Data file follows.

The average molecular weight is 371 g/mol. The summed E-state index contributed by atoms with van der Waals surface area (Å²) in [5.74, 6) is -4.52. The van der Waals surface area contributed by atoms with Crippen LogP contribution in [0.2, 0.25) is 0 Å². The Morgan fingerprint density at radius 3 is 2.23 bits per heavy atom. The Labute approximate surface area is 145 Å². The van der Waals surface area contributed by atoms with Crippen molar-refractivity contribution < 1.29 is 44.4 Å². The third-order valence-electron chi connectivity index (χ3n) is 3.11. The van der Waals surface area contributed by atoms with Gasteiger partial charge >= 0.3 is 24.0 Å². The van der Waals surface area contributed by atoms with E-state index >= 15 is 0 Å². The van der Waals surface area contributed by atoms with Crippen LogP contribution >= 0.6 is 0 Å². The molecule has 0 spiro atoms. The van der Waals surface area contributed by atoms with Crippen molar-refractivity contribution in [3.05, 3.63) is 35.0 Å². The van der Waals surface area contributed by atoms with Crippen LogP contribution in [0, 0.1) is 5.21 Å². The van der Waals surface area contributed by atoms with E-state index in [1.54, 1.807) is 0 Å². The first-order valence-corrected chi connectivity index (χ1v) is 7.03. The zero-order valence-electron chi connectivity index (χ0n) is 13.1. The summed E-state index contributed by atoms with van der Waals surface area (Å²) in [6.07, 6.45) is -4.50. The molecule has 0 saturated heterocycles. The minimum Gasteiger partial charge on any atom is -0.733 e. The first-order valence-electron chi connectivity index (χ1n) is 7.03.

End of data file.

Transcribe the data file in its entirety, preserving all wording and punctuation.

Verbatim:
The average molecular weight is 371 g/mol. The summed E-state index contributed by atoms with van der Waals surface area (Å²) in [5.74, 6) is -4.52. The van der Waals surface area contributed by atoms with Crippen LogP contribution in [0.2, 0.25) is 0 Å². The Morgan fingerprint density at radius 3 is 2.23 bits per heavy atom. The Labute approximate surface area is 145 Å². The van der Waals surface area contributed by atoms with Crippen molar-refractivity contribution < 1.29 is 44.4 Å². The third-order valence-electron chi connectivity index (χ3n) is 3.11. The van der Waals surface area contributed by atoms with Gasteiger partial charge >= 0.3 is 24.0 Å². The van der Waals surface area contributed by atoms with E-state index >= 15 is 0 Å². The van der Waals surface area contributed by atoms with Crippen LogP contribution >= 0.6 is 0 Å². The molecule has 0 spiro atoms. The van der Waals surface area contributed by atoms with Crippen molar-refractivity contribution in [3.05, 3.63) is 35.0 Å². The van der Waals surface area contributed by atoms with Crippen LogP contribution in [0, 0.1) is 5.21 Å². The van der Waals surface area contributed by atoms with E-state index in [1.54, 1.807) is 0 Å². The first-order valence-corrected chi connectivity index (χ1v) is 7.03. The zero-order valence-electron chi connectivity index (χ0n) is 13.1. The summed E-state index contributed by atoms with van der Waals surface area (Å²) in [6.07, 6.45) is -4.50. The molecule has 0 saturated heterocycles. The minimum Gasteiger partial charge on any atom is -0.733 e. The first-order valence-electron chi connectivity index (χ1n) is 7.03.